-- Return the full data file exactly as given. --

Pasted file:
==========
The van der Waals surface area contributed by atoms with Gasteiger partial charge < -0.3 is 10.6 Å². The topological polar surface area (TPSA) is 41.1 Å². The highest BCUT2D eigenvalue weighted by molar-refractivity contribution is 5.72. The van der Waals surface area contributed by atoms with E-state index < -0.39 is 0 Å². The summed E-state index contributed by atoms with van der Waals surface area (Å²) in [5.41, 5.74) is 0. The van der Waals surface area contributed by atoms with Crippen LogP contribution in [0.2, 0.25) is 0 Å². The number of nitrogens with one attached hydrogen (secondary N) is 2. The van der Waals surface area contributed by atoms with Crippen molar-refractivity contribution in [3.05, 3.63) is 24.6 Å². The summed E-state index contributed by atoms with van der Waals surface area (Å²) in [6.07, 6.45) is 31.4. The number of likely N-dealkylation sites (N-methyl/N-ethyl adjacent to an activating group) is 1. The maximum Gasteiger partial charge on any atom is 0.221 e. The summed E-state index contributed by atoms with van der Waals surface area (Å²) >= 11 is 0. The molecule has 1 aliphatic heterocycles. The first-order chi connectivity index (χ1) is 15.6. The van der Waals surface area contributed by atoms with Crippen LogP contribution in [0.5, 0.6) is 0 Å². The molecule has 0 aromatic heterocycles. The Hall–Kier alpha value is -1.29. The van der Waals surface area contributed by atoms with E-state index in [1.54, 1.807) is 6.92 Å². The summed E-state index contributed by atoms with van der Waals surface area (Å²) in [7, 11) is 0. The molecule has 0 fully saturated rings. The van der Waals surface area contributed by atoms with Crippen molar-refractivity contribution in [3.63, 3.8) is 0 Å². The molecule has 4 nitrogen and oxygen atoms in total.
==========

The van der Waals surface area contributed by atoms with Gasteiger partial charge < -0.3 is 10.6 Å². The topological polar surface area (TPSA) is 41.1 Å². The highest BCUT2D eigenvalue weighted by molar-refractivity contribution is 5.72. The van der Waals surface area contributed by atoms with E-state index < -0.39 is 0 Å². The summed E-state index contributed by atoms with van der Waals surface area (Å²) in [5.41, 5.74) is 0. The van der Waals surface area contributed by atoms with Crippen LogP contribution in [0.2, 0.25) is 0 Å². The number of nitrogens with one attached hydrogen (secondary N) is 2. The van der Waals surface area contributed by atoms with Crippen molar-refractivity contribution in [3.05, 3.63) is 24.6 Å². The summed E-state index contributed by atoms with van der Waals surface area (Å²) in [6.07, 6.45) is 31.4. The number of likely N-dealkylation sites (N-methyl/N-ethyl adjacent to an activating group) is 1. The maximum Gasteiger partial charge on any atom is 0.221 e. The summed E-state index contributed by atoms with van der Waals surface area (Å²) >= 11 is 0. The molecule has 1 aliphatic heterocycles. The first-order chi connectivity index (χ1) is 15.6. The van der Waals surface area contributed by atoms with Crippen LogP contribution in [0.5, 0.6) is 0 Å². The molecule has 0 aromatic heterocycles. The Hall–Kier alpha value is -1.29. The van der Waals surface area contributed by atoms with E-state index in [1.54, 1.807) is 6.92 Å². The summed E-state index contributed by atoms with van der Waals surface area (Å²) in [7, 11) is 0. The molecule has 0 fully saturated rings. The van der Waals surface area contributed by atoms with Crippen molar-refractivity contribution in [3.63, 3.8) is 0 Å². The molecule has 4 nitrogen and oxygen atoms in total.